Lamu, KENYA: Unruly boat operators in Lamu will not be spared in the ongoing crackdown and reinforcement of traffic regulations.
Speaking in his office on Tuesday, Lamu County Commissioner Joseph Kanyiri said they shall equally be arresting any boat operators and passengers who fail to comply with the maritime safety regulations.
He said many boats operating in Lamu have no operation licenses and have been openly flouting maritime rules and hence putting the lives of their passengers and other sea users at risk.
The commissioner said no boats will be allowed to operate without registration and approval certificates from the Kenya Maritime Authority-KMA and the Kenya Ports Authority-KPA.
He sounded a warning to all boat operators in the region to brace for a bruising crackdown that will see all unworthy vessels impounded and owners charged for endangering lives.
“There seems to be an assumption that the crackdown is only for vehicles, unfortunately, we are extending it to the sea transport sector here. Wherever there is any form of transport, then there is bound to be a measure for supervision and that’s why we are also cracking down on boats and other sea vessels failing to comply to maritime regulations,” said Kanyiri.
Kanyiri said hundreds of maritime officers had already been deployed to various spots in the Indian Ocean to crackdown on such vessels.
“Its common practice for boats here to operate without safety gear for their passengers, we are talking of speeding in the ocean, why would any sensible person do that knowing very well you are on the water? Many of these boats you see here have no navigation lights yet they insist on operating at night, what guarantee do they have that they will not bump into each other or even bump into the many coral reefs in the ocean and cause loss of lives. We are cleaning them all out,” said Kanyiri.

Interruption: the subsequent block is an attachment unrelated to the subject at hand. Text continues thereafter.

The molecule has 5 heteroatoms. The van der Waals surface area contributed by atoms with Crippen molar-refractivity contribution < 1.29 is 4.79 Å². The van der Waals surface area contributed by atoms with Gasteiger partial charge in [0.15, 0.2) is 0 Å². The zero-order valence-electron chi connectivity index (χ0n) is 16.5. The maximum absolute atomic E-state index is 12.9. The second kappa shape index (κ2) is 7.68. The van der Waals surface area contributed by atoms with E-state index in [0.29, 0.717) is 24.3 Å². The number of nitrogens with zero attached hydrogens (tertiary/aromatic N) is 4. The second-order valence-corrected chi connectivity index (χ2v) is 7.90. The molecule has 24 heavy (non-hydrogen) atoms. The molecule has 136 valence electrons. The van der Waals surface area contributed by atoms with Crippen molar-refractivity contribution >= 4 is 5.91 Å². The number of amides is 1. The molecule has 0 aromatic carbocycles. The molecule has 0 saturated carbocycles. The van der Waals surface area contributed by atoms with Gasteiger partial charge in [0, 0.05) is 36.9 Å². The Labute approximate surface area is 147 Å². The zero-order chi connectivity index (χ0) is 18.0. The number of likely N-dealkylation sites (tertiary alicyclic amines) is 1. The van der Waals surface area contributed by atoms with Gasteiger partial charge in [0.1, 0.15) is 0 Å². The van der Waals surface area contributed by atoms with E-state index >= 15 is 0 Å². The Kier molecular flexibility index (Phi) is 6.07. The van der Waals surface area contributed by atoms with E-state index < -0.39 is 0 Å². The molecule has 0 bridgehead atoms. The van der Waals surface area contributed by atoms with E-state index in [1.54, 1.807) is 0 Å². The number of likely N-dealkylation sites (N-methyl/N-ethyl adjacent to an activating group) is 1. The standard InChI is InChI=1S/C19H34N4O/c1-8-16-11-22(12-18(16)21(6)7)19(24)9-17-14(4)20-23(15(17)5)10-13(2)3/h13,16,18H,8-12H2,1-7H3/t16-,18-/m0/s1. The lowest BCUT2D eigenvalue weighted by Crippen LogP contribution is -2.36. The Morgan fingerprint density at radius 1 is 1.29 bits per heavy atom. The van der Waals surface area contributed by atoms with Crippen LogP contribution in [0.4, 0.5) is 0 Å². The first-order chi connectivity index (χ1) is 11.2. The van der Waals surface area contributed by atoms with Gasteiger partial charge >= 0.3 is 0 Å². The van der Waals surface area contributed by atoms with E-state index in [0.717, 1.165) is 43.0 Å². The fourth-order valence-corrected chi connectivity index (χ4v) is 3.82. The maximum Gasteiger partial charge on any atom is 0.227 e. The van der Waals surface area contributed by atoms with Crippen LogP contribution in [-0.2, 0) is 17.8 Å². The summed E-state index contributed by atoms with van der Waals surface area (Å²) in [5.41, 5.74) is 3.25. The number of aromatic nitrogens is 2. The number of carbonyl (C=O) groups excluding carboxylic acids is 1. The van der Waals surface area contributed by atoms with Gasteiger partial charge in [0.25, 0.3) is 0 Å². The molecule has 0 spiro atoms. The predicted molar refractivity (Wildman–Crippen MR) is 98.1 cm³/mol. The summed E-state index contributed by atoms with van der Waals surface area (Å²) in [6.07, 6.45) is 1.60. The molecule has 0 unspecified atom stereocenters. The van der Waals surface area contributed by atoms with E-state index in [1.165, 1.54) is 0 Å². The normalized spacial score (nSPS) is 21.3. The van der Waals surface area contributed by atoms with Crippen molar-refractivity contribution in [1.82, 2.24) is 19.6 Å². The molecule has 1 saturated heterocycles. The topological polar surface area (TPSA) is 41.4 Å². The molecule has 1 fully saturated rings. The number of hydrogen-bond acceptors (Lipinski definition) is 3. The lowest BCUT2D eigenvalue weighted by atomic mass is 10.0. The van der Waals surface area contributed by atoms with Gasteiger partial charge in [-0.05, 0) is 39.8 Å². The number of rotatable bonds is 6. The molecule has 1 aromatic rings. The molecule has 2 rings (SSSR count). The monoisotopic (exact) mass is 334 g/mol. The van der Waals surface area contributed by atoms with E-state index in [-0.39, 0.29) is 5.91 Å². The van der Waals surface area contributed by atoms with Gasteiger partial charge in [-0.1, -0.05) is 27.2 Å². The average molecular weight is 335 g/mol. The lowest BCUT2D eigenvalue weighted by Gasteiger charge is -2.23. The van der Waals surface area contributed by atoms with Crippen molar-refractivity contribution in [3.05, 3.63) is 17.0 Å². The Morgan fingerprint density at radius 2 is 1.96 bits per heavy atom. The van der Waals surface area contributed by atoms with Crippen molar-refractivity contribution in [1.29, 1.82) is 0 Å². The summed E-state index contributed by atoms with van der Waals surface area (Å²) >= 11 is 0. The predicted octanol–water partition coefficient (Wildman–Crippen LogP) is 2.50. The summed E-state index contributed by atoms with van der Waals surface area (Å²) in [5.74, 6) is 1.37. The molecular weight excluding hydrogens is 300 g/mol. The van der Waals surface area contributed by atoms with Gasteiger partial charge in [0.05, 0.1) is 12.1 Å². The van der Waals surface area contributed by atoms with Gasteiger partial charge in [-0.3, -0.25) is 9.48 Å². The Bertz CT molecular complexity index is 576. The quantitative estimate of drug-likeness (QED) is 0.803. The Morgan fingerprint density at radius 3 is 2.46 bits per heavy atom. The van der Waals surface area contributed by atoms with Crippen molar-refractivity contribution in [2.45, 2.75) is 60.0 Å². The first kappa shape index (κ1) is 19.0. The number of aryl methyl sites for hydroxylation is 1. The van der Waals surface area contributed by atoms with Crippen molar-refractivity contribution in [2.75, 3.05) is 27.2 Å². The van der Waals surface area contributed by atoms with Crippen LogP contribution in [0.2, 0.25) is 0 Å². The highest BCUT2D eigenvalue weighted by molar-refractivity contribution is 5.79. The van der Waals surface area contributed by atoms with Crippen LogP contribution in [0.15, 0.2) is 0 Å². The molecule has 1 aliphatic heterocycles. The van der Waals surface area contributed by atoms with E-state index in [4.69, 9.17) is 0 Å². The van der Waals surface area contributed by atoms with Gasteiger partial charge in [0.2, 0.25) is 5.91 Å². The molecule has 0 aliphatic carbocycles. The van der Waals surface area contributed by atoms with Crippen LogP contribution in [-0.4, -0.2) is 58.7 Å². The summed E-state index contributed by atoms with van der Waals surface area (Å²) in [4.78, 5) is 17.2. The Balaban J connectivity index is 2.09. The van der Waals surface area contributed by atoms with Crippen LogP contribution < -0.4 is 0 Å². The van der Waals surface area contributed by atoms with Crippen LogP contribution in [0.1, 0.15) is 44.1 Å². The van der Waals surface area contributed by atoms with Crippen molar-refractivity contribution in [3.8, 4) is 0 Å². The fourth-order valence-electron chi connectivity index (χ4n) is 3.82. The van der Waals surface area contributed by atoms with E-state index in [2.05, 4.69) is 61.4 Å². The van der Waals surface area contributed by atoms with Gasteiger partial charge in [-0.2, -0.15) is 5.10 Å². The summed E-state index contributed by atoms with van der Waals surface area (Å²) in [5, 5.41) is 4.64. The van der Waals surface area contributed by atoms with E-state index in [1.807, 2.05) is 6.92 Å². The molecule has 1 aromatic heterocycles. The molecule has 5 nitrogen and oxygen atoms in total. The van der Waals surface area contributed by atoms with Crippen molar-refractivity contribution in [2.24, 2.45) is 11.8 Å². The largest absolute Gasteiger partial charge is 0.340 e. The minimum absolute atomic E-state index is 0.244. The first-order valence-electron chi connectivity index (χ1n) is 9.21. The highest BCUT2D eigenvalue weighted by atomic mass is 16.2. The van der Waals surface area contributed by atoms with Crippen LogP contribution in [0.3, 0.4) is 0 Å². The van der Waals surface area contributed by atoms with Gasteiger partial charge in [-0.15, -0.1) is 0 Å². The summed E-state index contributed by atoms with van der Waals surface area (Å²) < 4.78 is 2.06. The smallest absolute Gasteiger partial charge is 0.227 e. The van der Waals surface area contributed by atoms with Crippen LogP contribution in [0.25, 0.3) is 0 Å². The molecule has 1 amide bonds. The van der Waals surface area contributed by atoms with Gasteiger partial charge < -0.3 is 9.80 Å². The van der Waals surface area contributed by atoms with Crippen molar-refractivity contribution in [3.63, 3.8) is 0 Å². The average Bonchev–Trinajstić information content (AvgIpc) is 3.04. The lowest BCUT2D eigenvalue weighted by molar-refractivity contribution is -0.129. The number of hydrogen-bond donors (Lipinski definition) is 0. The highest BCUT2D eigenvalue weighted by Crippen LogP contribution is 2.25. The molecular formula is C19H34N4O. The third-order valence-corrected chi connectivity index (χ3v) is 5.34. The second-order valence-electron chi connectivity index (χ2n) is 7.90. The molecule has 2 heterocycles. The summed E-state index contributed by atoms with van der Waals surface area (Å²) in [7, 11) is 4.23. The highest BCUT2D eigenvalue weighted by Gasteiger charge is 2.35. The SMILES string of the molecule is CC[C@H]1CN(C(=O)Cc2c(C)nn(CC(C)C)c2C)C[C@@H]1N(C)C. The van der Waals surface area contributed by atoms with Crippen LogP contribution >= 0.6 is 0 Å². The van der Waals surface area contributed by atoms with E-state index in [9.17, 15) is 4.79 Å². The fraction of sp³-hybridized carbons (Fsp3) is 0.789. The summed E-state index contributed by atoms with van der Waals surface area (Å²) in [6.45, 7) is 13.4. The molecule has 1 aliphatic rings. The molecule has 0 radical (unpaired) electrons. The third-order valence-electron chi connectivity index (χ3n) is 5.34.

Boat operators, however, said the move will only kill the industry further considering they are still reeling from increased fuel prices from the recently introduced 8% VAT on petroleum products.
“I don’t understand how someone can take Michuki rules from the road and impose them on us in the sea. They can’t treat us as though we own vehicles, we run boats. If they get real with that crackdown, then we will be finished since the hiked fuel prices have not done us any good and we have not even recovered from that. They should just concentrate on the road because even CS Matiang’i told them to focus there and not on us,” said Sharma Saleh, a boat operator in Lamu town.
Lamu has over 5000 boats plying the numerous islands in the archipelago.
Unlike many parts of Kenya where traveling and movement of people and goods is done by road, much of Lamu’s transport consists of boat travel at sea.
On Monday, hundreds of commuters were left stranded in Lamu as police moved in to crackdown on unroadworthy vehicles in the recently reinforced Michuki rules impounding 31 vehicles and 22 motorcycles in an operation that saw public road transport totally paralyzed.
Over 15 drivers, conductors, and motorcycle operators were also arrested in the crackdown.
Transport buses and shuttles plying Lamu-Mombasa were abandoned midway as drivers and conductors fled into the bushes to escape being arrested by police leaving passengers stranded with no apparent help.